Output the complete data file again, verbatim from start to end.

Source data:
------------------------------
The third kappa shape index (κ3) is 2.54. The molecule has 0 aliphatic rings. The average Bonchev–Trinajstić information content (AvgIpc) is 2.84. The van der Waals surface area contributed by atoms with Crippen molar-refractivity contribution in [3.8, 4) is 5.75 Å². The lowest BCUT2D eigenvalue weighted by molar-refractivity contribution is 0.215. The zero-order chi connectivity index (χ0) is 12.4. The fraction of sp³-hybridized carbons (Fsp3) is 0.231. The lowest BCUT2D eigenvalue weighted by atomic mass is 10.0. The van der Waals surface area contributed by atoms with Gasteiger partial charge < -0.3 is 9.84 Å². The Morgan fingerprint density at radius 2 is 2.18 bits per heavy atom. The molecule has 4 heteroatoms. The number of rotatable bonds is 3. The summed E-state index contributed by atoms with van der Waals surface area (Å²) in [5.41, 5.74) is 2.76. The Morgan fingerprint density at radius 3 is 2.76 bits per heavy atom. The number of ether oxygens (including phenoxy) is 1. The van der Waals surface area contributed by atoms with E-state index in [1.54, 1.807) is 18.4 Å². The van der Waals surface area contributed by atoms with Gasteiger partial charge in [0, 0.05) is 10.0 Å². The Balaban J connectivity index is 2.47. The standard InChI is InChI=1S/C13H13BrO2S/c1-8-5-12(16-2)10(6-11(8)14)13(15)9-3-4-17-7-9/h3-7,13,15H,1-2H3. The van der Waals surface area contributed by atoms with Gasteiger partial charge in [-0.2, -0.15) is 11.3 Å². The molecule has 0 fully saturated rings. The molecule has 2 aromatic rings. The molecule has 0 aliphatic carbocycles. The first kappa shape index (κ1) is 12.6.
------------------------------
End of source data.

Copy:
The third kappa shape index (κ3) is 2.54. The molecule has 0 aliphatic rings. The average Bonchev–Trinajstić information content (AvgIpc) is 2.84. The van der Waals surface area contributed by atoms with Crippen molar-refractivity contribution in [3.8, 4) is 5.75 Å². The lowest BCUT2D eigenvalue weighted by molar-refractivity contribution is 0.215. The zero-order chi connectivity index (χ0) is 12.4. The fraction of sp³-hybridized carbons (Fsp3) is 0.231. The lowest BCUT2D eigenvalue weighted by atomic mass is 10.0. The van der Waals surface area contributed by atoms with Gasteiger partial charge < -0.3 is 9.84 Å². The Morgan fingerprint density at radius 2 is 2.18 bits per heavy atom. The molecule has 4 heteroatoms. The number of rotatable bonds is 3. The summed E-state index contributed by atoms with van der Waals surface area (Å²) in [5.41, 5.74) is 2.76. The Morgan fingerprint density at radius 3 is 2.76 bits per heavy atom. The number of ether oxygens (including phenoxy) is 1. The van der Waals surface area contributed by atoms with E-state index in [1.54, 1.807) is 18.4 Å². The van der Waals surface area contributed by atoms with Gasteiger partial charge in [0, 0.05) is 10.0 Å². The Balaban J connectivity index is 2.47. The standard InChI is InChI=1S/C13H13BrO2S/c1-8-5-12(16-2)10(6-11(8)14)13(15)9-3-4-17-7-9/h3-7,13,15H,1-2H3. The van der Waals surface area contributed by atoms with Gasteiger partial charge in [-0.2, -0.15) is 11.3 Å². The molecule has 0 fully saturated rings. The molecule has 2 aromatic rings. The molecule has 0 aliphatic carbocycles. The first kappa shape index (κ1) is 12.6.